Sunday, November, 23rd, 2014

February 18, 2008

Beauty for Ashes

The Thing That Really Counts

After Mrs. Forrest fell in 1935, her life changed dramatically. She had been accustomed to traveling to cities such as Atlanta, Greenville, Anderson, and Ashville to conduct weekly Bible studies. For years, she had maintained a full class load at Toccoa Falls College teaching the students and helping to oversee the daily operations of the institute. In addition to these duties, she also had a weekly radio program and taught Sunday School in the Toccoa community. But a well-polished floor and a cotton throw rug altered her life in ways that she never expected. In her day and time, metal pins were the only way to put bones back together. She was outfitted with a plaster cast and a reassuring doctor told her that she would be up and on her way to recovery in about 18 weeks, but this never happened.

From a human perspective, the accident threatened her ministry. It also seemed cruel and not at all like something a loving God would allow. Yet He did. His ways are not our ways. His plans are not our plans. He had something even greater in mind for her life. Though her hip never healed and her physical condition grew worse Evelyn Forrest continued to teach. However, she also began a new ministry. It was one that caused the enemy much more trouble than he thought he would have to endure from a physically weakened saint. It was a ministry of prayer. Mrs. Forrest took up this new mantle with the eagerness of a child. When pain prevented her from teaching, she stayed at home and prayed. Friends commented how horrible it was that she was so confined. But she recorded in her journal something far different: “I pray everywhere and without the worry of time being limited. I pray for the students and I pray for my husband. I pray without ceasing because I know the One who hears my voice is steadily at work.” Would you have been so eager to do the same?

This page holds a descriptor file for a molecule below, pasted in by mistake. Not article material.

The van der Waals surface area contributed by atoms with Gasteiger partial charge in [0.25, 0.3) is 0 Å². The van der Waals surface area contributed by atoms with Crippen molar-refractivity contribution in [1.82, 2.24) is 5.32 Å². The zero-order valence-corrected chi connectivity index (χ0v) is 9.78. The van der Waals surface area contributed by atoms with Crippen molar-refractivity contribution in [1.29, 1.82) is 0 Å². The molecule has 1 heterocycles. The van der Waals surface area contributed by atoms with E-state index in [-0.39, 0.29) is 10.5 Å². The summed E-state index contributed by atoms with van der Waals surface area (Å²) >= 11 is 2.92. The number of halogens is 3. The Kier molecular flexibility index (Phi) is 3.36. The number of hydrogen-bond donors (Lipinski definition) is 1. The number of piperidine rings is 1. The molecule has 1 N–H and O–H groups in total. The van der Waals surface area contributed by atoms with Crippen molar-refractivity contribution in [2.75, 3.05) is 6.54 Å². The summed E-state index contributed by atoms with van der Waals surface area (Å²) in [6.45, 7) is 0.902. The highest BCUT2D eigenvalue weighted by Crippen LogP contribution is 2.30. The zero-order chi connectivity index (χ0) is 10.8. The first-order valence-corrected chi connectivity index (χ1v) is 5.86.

Many times, we measure accomplishments by what we achieve on paper or the positions we hold in life. But this is not how God keeps score. The work Evelyn Forrest did before her accident was significant, but it was even greater in the latter years because it was born out of a selfless desire to see lives changed and hope renewed in hopeless hearts.

Prayer is the incense of a holy heart
Rising to God from bruised and broken things.
When kindled by the Spirit’s burning breath
And upward borne by faith’s ascending wings. . . .
–A. B. Simpson

(Taken from the online devotional book Grace in the Wilderness © 2008, tfchistory.com)

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